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Authors: Saborni Chakraborty et al.

Link to paper: https://www.medrxiv.org/content/10.1101/2020.05.15.20103341v1

Journal/ Pre-Print: posted on medRxiv on 18th May, 2020

Tags: Clinical, Immunology/Immunity

Research Highlights

1. Adult symptomatic COVID-19 patients generate antibodies against SARS-CoV-2 spike RBD domain with reduced fucosylation of the Fc fragment, which can enhance binding to FcγRIIIa (CD16a).

Summary

Chakraborty and colleagues characterize antibodies against SARS-CoV-2 spike RBD domain from serum of COVID-19 patients. Isotype distribution analysis revealed that adult patients have higher titers of IgM, IgA and IgG anti-RBD antibodies in comparison with seropositive asymptomatic children. They demonstrate IgG1 anti-RBD Ab from adults have significantly reduced fucosylation in the Fc region compared to paediatric samples, specific IgG1 Ab from influenza A virus patients, and total IgG1 from healthy controls. In consequence, adult anti-RBD IgG1 show increased binding affinity to FcγRIIIa (CD16a), an Fc receptor expressed by NK cells and macrophages, as assessed by biolayer interferometry.

Impact for SARS-CoV2/COVID19 research efforts

Understand the immune response to SARS-CoV2/COVID19

Clinical symptoms and pathogenesis of SARS-Cov2/COVID19

Study Type

· In vitro study

· Patient Case study

Strengths and limitations of the paper

Novelty: Symptomatic COVID-19 patients produce IgG1 Ab against viral proteins with a distinct post-translational modification that can enhance Fc receptor binding and could lead to augmented innate immune cell activation.

Standing in the field: Exacerbation of the severity of viral-induced diseases by antibodies have been so far only reported in dengue fever. Further work is required to assess if observed post-translational modification has functional consequences for the severity of COVID-19.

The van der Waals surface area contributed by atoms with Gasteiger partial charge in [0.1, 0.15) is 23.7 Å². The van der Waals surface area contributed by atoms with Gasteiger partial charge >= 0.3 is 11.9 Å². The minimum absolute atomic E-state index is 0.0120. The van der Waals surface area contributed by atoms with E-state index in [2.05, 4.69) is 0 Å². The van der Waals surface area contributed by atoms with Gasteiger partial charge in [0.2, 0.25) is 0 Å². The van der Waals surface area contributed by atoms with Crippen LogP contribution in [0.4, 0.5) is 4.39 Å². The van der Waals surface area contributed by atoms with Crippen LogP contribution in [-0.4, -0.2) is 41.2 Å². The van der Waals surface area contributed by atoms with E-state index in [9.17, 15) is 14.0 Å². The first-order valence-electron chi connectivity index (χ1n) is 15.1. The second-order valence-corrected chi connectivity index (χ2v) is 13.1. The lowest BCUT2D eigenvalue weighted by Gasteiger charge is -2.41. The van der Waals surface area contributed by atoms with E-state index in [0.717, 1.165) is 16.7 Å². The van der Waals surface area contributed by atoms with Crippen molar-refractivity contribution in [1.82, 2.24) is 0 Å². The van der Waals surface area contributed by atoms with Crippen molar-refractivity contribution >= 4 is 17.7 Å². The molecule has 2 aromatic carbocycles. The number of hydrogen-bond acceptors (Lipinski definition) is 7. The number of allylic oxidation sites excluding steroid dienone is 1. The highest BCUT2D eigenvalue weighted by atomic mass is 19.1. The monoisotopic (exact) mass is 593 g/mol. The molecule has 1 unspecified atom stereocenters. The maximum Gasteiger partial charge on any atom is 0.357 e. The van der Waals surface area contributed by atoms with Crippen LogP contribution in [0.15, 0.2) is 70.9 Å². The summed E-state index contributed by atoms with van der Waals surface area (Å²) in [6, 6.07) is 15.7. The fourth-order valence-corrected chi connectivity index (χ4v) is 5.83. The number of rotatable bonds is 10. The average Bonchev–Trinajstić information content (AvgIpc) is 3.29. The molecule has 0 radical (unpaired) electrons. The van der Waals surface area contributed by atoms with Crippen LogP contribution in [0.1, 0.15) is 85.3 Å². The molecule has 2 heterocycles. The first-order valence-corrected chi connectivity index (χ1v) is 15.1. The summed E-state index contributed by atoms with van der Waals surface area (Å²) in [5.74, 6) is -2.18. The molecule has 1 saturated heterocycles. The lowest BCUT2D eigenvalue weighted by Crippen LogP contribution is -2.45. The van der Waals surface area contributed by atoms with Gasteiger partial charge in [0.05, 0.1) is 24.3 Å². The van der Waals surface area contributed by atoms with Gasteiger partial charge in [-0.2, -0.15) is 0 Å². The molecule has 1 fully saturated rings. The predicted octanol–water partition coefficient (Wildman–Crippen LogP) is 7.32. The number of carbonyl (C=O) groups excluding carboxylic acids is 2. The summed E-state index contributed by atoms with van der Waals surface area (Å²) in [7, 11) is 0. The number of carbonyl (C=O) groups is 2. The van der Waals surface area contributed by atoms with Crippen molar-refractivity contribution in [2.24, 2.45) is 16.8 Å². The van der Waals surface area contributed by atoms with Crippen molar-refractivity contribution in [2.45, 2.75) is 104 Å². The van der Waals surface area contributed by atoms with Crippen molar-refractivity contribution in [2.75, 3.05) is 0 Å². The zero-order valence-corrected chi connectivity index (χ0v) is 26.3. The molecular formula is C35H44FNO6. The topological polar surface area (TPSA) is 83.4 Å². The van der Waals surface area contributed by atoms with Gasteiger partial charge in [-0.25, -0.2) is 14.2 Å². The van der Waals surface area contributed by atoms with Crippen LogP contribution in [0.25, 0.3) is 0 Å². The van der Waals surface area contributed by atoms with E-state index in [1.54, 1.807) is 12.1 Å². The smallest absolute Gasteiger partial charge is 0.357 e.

Appropriate statistics: Yes.

Viral model used: Serum from COVID-19 patients with SARS-CoV-2 infection confirmed by PCR

Serum samples from the controlled influenza A virus challenge study were used as a control

Recombinant SARS-CoV-2 spike RBD and full length recombinant SARS-CoV-2 spike protein used for ELISA

Translatability: Requires extensive further work for potential translation to clinical applications.

Main limitations: No functional data on Fc receptor expressing cell activation.

No data on correlation between Ab titer and Fc modification with disease severity. Comparison of severe and asymptomatic adult patient samples would be very informative.

As authors admit themselves, reduced fucosylation of IgG1 Abs might not be triggered by infection itself, but rather an inherent characteristic of susceptible individuals. It would be interesting to examine fucosylation of total IgG1 fraction from COVID-19 patients, in the course of infection and post recovery.

Only characterised glycosylation on the IgG1 isotype, not other IgG isotypes.